Our mission is to foster development and adoption of IPM, a science-based approach to managing pests in ways that generate economic, environmental and human health benefits. The Advisory Council (AC) comprising diverse stakeholders from across the region will provide guidance and the Steering Committee (SC) will set policy. We will utilize the strategic plan developed in the previous funding cycle. We will maintain a revised version of the Regulatory Information Network to proactively address regulatory issues, respond to queries from EPA and other regulatory agencies, and update at least 12 high-priority Crop Profiles. Stakeholders and partner institutions will be engaged to identify needs and establish priorities through the AC and SC structure, collaboration with regional technical committees, the Small Farms IPM Working Group to engage previously underserved groups, and support of existing working groups including the School IPM Working Group. Global Food Security Programs include the Regulatory Information Network, the Critical and Emerging Issues Grant Program; the Small Farms Working Group; continued financial management and support of ipmPIPE projects; collaboration with eXtension; and our IPM Impacts evaluation Initiative. The Impacts Evaluation Initiative will evaluate IPM projects from across the region to develop and distribute success stories that resonate with the general public. Our communications and outreach will continue the successful methods we have used to date including social networking techniques. We will also continue the Friends of IPM Program to highlight successful IPM professionals and promote IPM.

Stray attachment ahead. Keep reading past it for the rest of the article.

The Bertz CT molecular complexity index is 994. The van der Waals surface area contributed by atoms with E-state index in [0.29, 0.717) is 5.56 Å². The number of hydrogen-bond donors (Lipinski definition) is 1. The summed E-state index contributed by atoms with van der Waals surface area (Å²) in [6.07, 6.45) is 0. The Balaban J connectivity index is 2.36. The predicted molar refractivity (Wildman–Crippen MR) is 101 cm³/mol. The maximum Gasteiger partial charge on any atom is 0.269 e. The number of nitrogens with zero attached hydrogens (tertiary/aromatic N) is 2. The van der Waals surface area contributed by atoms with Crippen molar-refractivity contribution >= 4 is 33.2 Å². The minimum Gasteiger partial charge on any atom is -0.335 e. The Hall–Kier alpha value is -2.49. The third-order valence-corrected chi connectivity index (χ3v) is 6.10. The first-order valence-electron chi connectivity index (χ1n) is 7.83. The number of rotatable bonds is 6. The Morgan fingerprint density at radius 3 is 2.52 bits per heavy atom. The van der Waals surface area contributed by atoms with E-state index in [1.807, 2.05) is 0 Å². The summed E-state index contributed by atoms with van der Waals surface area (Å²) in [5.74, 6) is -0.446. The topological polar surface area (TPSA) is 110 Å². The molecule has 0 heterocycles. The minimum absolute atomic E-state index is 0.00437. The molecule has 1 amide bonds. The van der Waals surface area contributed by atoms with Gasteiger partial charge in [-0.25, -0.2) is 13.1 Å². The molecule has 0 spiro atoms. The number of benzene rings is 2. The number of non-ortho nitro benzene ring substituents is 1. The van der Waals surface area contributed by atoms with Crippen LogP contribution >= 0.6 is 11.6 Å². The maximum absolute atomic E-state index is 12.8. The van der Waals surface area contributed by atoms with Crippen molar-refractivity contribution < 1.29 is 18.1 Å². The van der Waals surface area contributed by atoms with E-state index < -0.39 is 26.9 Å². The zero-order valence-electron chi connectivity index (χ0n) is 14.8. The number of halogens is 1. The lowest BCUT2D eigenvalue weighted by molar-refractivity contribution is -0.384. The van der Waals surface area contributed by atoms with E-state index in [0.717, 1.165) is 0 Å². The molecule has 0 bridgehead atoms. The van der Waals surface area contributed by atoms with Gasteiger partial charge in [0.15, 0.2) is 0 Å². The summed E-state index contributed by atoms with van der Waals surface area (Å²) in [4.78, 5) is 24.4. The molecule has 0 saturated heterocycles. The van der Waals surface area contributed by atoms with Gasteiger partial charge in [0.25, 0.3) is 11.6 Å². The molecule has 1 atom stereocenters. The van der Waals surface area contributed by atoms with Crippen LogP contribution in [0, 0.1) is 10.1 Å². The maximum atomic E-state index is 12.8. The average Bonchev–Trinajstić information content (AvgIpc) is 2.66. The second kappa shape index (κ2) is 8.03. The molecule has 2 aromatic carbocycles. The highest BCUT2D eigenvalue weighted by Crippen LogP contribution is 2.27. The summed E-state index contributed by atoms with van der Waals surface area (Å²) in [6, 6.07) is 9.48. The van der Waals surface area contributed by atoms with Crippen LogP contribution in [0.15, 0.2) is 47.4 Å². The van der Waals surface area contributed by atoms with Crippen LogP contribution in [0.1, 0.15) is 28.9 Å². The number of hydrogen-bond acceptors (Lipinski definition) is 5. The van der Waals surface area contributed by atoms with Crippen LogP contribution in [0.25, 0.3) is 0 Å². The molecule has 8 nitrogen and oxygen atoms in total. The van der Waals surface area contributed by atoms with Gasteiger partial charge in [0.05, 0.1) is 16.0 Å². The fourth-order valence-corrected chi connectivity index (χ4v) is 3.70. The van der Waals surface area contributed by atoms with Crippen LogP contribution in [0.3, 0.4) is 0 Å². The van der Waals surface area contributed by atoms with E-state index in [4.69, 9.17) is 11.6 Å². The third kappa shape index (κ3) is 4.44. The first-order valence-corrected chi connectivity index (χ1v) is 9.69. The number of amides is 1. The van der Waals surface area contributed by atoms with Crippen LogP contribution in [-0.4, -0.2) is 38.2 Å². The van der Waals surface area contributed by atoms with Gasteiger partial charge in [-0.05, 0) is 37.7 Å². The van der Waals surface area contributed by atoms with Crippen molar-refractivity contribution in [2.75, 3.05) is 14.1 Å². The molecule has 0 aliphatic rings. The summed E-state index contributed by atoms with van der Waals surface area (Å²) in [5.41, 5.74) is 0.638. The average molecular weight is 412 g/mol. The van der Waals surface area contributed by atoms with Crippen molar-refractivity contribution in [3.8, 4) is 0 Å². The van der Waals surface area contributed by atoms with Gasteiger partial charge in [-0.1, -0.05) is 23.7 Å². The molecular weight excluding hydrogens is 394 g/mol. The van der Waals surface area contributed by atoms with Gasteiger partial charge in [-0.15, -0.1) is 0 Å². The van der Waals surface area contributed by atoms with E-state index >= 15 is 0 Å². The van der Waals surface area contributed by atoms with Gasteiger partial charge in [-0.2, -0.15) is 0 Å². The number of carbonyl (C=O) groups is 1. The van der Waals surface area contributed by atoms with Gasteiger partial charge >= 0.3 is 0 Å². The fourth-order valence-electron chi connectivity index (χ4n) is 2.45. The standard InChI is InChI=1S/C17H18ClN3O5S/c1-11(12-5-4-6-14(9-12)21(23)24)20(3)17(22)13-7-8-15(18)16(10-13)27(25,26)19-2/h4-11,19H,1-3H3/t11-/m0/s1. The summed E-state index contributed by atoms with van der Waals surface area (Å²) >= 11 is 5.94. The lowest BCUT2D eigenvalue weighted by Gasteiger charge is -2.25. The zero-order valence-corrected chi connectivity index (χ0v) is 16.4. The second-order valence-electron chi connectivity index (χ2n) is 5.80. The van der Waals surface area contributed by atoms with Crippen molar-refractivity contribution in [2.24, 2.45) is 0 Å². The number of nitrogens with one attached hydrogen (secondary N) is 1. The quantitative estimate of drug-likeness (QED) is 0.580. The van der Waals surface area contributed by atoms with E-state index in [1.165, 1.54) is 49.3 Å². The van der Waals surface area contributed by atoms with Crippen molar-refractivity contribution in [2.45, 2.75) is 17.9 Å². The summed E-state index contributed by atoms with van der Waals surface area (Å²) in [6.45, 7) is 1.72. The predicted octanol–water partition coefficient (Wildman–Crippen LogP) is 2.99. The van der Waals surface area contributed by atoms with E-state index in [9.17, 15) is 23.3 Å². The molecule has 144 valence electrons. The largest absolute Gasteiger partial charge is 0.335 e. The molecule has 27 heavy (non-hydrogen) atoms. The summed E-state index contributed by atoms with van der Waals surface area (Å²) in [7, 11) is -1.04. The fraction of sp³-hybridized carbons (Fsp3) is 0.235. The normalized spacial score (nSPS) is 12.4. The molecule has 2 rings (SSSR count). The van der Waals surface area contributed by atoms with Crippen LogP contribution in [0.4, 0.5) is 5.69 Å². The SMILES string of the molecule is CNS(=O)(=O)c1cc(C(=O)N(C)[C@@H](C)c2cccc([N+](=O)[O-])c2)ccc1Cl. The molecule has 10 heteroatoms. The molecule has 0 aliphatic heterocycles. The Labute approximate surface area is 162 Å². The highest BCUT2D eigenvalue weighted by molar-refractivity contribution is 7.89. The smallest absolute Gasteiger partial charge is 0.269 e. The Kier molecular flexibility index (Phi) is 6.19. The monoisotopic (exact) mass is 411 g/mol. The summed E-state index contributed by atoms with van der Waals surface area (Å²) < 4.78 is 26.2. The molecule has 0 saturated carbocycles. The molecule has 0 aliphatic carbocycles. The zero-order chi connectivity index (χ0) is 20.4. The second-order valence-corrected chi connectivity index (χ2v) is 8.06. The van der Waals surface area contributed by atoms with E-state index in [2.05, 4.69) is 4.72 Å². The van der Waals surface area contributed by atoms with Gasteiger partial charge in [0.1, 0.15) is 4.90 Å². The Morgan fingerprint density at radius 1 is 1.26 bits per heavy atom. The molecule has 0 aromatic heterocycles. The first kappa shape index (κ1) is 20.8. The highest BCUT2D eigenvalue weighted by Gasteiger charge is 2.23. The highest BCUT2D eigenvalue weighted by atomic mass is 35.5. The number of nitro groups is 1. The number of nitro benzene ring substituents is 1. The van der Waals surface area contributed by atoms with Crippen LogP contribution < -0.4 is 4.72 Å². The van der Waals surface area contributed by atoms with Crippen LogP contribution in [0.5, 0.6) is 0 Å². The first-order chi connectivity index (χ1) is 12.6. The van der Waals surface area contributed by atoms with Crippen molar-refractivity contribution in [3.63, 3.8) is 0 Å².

Example 4.

The Center will advance the National Institute of Food and Agriculture’s (NIFA) Global Food Security priority area. Center activities and programs will advance Global Food Security by leading and supporting programs that implement IPM solutions to enhance sustainable food systems and boost U.S. agricultural production. Roadmap goals will be advanced by Center activities that lead to improved economic benefits of IPM adoption and reduced potential risks to human health and the environment caused by pests and the use of pest management practices. The Center’s work will address five objectives:
1) to develop signature Global Food Security programs and foster their sustainability,
2) to establish and maintain multistate information networks,